Maintaining a sports field involves more than basic grass mowing, watering and line marking. You also need to keep the grass, and the ground beneath it, in good shape.
Your field takes a battering during the season, and it needs help to recover and get back to its best. Aeration is one way of doing this. How does aeration work, and why should you do it?
How Does Grass Aeration Work?
Aeration involves putting holes in the ground. At a basic level, you can do this with a garden fork. Larger spaces like your field typically use a machine for this process.
You usually use aeration when ground gets compacted and too hard. The holes you put in do two jobs. First, they break up the ground and make it looser again. They also act as conduits for artificial watering or rain to get down to the roots of the grass.
What Are the Benefits of Aerating a Sports Field?
The more you use your field, the more compacted it will become. The soil under its grass will be stamped down and become hard and unyielding. It loses its natural looseness. This has a couple of disadvantages.
When the ground is too hard, it struggles to stay in good shape. Water, nutrients and air can't go below the surface. Grass roots will slowly starve, so the grass may start to look sparse in patches and to wear down. It won't necessarily grow back well. In extreme cases, it may start to die off if its roots aren't getting enough hydration and nutrition.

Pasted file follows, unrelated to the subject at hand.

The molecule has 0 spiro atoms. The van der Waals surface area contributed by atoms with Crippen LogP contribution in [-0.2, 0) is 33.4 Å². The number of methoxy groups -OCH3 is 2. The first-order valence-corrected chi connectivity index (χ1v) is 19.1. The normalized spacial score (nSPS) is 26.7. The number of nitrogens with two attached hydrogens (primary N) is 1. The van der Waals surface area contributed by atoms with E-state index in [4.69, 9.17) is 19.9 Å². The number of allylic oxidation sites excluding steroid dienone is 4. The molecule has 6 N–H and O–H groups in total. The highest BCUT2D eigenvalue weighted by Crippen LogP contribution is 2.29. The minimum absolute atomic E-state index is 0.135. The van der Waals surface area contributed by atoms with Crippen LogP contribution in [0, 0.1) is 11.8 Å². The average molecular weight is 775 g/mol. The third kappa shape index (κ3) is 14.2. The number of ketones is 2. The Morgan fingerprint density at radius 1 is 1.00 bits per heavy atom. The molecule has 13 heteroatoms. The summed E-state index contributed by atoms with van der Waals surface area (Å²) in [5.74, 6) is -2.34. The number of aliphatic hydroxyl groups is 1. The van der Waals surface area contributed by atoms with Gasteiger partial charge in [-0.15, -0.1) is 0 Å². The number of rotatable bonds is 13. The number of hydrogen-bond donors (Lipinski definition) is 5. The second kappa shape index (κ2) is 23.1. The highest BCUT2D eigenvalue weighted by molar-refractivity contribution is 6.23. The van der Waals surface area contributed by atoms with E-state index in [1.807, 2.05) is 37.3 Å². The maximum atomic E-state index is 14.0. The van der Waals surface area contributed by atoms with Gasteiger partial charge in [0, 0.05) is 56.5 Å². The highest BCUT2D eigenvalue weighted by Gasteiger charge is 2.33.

Plus, compacted ground can be a safety hazard for anyone playing sports. While you want a firm surface, extreme levels of hardness increase the risk of injury.
If you fall on a regular field that hasn't compacted, then the grass and soil help cushion your fall. If you fall on compacted ground, you hit a much harder and less flexible surface.
This kind of ground is more likely to cause serious damage. For example, if someone falls and bangs their head on ground that is too hard, they could end up with a serious head injury.
If you aerate your field regularly, then you solve these two problems. The grass stays in better shape because you're removing the compaction and restoring its natural balance. Aeration holes feed water, air and nutrients to the roots of your grass.
Your players or athletes will also get better protection if they have falls or accidents. The ground will be softer and will cause less damage.
There are good and bad times of the year to aerate grass. To find out when you should do this job and to get help with it, contact sports field maintenance services.